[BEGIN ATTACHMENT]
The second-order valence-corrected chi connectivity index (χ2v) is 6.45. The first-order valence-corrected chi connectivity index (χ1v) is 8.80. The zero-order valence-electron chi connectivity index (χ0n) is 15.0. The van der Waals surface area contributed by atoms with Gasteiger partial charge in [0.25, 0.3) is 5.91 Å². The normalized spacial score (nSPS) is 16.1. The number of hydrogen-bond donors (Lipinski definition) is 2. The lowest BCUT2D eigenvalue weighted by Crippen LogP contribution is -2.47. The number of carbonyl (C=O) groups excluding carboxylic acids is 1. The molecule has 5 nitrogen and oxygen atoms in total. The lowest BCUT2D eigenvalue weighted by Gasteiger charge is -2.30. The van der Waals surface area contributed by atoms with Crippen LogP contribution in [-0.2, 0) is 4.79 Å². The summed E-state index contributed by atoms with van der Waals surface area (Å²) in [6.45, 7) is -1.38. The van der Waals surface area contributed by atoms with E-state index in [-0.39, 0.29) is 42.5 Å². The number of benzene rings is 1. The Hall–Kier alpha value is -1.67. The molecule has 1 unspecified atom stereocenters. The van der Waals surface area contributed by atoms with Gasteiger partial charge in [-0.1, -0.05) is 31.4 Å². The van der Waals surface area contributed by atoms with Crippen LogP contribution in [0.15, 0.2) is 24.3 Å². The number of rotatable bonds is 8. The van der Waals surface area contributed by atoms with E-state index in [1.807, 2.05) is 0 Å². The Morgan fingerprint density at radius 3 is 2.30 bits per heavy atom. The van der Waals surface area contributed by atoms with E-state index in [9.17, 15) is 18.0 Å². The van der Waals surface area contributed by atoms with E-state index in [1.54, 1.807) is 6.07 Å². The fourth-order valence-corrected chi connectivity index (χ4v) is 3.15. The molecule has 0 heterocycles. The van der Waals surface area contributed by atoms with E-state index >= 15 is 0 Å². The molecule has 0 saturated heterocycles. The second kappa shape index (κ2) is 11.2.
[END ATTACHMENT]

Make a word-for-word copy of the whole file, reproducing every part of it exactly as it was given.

The second-order valence-corrected chi connectivity index (χ2v) is 6.45. The first-order valence-corrected chi connectivity index (χ1v) is 8.80. The zero-order valence-electron chi connectivity index (χ0n) is 15.0. The van der Waals surface area contributed by atoms with Gasteiger partial charge in [0.25, 0.3) is 5.91 Å². The normalized spacial score (nSPS) is 16.1. The number of hydrogen-bond donors (Lipinski definition) is 2. The lowest BCUT2D eigenvalue weighted by Crippen LogP contribution is -2.47. The number of carbonyl (C=O) groups excluding carboxylic acids is 1. The molecule has 5 nitrogen and oxygen atoms in total. The lowest BCUT2D eigenvalue weighted by Gasteiger charge is -2.30. The van der Waals surface area contributed by atoms with Crippen LogP contribution in [-0.2, 0) is 4.79 Å². The summed E-state index contributed by atoms with van der Waals surface area (Å²) in [6.45, 7) is -1.38. The van der Waals surface area contributed by atoms with E-state index in [-0.39, 0.29) is 42.5 Å². The number of benzene rings is 1. The Hall–Kier alpha value is -1.67. The molecule has 1 unspecified atom stereocenters. The van der Waals surface area contributed by atoms with Gasteiger partial charge in [-0.1, -0.05) is 31.4 Å². The van der Waals surface area contributed by atoms with Crippen LogP contribution in [0.15, 0.2) is 24.3 Å². The number of rotatable bonds is 8. The van der Waals surface area contributed by atoms with E-state index in [1.807, 2.05) is 0 Å². The Morgan fingerprint density at radius 3 is 2.30 bits per heavy atom. The van der Waals surface area contributed by atoms with E-state index in [9.17, 15) is 18.0 Å². The van der Waals surface area contributed by atoms with E-state index in [1.54, 1.807) is 6.07 Å². The fourth-order valence-corrected chi connectivity index (χ4v) is 3.15. The molecule has 0 heterocycles. The van der Waals surface area contributed by atoms with E-state index >= 15 is 0 Å². The molecule has 0 saturated heterocycles. The second kappa shape index (κ2) is 11.2.